14. Yes, I have seen the following too "When a person reaches the stage of claiming that man’s interests conflict with reality, the concept “interests” ceases to be meaningful—and his problem ceases to be philosophical and becomes psychological" (VOS, p. 47) Seems like she may be attacking the idea that there is a conflict of interest between man and reality (which I would suspect all of us agree with -- it is meaningless). Does Marxism hold that reality or a society is perpetual conflict of interest? Or that the reality of society i.e. the nature of society necessitates conflict of inte
  15. Yes, a "single" class of referents. What was pointing out as referent was the same/single concept that the multiple definitions refer to. One single concept with multiple definitions. (which I have also asked why "dual", not multiple) In other words, multiple definitions can't mean there are multiple concepts too.
  16. Are you saying value or valuation is unidentifiable? As if the "objective" value of something does not exist? Indeterminable? Unknowable? I'm suspecting you have a misunderstanding about the nature of a free market. If so, think of a fair market, a just market. I say this because it seems like you are ultimately saying that a free market is not a fair market. If so, the conflict of interest is inevitable. Rand's "No conflict of interest" could never be the truth. Is that what you are arguing? Conflict of interest can only be avoided/eliminated if there is such a thing as a fair
  17. Price disparities with "what"? When two people are haggling, I assume you would agree that "that is not the conflict we are talking about" (some may say that is a conflict). I am saying if the haggling, the competition was fair, then the price arrived at is fair. It is as fair as possible. That is as good as it gets. If the process is not fair, or if the actors are not rational, you could get a price that is NOT as fair as it gets. That is the best price I am talking about. That is why I rely on a free market to support the ACTUALLY fair/good/proper/moral/correct price.
  18. Another way of looking at it might be "What form of society does not create victims? Or actual sacrifices?" A conflict of interest that won't be fixed/addressed/healed is going to produce a victim. Rational men address these conflicts (rationality) preventing victims. But I see a problem with that formulation in that it implies "conflict of interest" can exist in the first place (to be dealt with). Most of us seem to want it to have a specifier like "big" or "long term" or "essential" conflicts of interest. I believe Rand said "Rational Men Would do the right thing". I susp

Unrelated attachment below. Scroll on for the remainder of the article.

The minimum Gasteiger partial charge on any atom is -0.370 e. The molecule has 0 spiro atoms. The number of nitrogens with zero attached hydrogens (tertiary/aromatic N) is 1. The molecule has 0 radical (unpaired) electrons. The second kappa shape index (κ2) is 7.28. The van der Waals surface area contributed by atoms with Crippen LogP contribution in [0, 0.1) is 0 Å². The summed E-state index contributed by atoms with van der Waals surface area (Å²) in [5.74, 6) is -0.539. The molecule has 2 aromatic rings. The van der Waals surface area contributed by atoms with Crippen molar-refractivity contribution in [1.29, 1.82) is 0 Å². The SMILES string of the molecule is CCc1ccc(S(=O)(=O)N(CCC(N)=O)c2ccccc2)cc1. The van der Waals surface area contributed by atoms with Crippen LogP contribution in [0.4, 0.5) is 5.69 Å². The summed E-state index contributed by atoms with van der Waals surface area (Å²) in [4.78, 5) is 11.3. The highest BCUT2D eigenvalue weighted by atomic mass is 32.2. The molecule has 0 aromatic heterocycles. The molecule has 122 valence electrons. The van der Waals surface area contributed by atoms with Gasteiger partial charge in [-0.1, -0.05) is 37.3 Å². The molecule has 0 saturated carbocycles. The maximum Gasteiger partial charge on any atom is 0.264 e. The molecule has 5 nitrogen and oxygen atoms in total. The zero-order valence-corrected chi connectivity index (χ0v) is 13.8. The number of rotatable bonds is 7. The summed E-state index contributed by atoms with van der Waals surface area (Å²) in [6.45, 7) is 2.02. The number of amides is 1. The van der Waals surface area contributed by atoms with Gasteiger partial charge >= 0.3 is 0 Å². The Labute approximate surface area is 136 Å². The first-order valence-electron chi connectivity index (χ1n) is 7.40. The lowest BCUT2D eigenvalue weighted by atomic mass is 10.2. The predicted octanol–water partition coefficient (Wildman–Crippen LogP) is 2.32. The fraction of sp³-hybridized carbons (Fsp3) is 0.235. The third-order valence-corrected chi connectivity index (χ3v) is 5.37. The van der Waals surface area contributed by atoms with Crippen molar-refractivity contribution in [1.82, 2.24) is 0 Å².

19. But a legitimate free market, one where rights are respected, justice applied, is the fairest possible market. Yes, in the real world, rational people don't know everything and in their limited context could make a deal that is worse than if they had been omniscient. Knowing that "there is no better way" to come up with a fair price, rational people would and should find the prices as "good/fair/moral" prices. Unless, you know how people can come up with the "perfect price". Then when you say disparity, you are saying disparity between "the perfect/omniscient price" vs "the free
  20. You see, I don't have formal philosophy education and I don't follow it in an academic way. I am simply trying to apply the knowledge, but I don't understand it so I've mentioned it in this forum hoping that someone does understand it and can explain it to me. If it is permanently unintelligible, then it implies it does not make sense, meaning it will never make sense. But is that what you are saying? She uses "interest" unequivocally to describe the scope of one's good or wellbeing in life. I assume scope means "space or opportunity for unhampered motion, activity, or thought
  21. I was hoping you would have expanded your definition to deal with the issues I brought up. Conflict of interest is about a conflict between 2 or more people. It is a conflict within a society. Getting your needs satisfied does not correspond to "conflict of interest".
  22. The assumption is that she is correct in her observation/description. If she was mistaken, I would agree, we would never know what she meant. But if she is correct, then we should be able to determine what she meant.
  23. I like the direction you are going before you see me try to poke holes in. I would say you have to include some element of "fairness" in there. Two or more people have these "needs"/necessities. Where does the competition/conflict fit in? How do you eliminate the conflict of these needs? Or when does this conflict not exist at all. In the face of scarcity, conflict of X does not exist.
  24. A free market is a system where rights are respected and trades are made voluntarily without initiation of force by anyone. It is through this system, with rational actors, that you will see the good/ideal/best trades take place. And in such a system, an actual "good" can be determined. Once irrationality is mixed in with the system, be it in administering a free market (which means a semi to no free market), or with actors that are irrational and don't determine good trades, actual Desert cannot be determine. Pricing will not correspond to what you or they actually deserve. The p
  25. The idea that "no conflict of interest" exists means NONE of something and we are trying discover what that something is. Using 2046's observation, whatever definition we discover has to work with her system, so I used her version of the free market. In a marxist system, without the concept of pricing, how do you determine what your ACTUAL deserved fair share is? You can't. As Swig says, they are all inter-related Justice, Rights, Desert ... and interest. You can't have actual interest, when there is no actual Justice.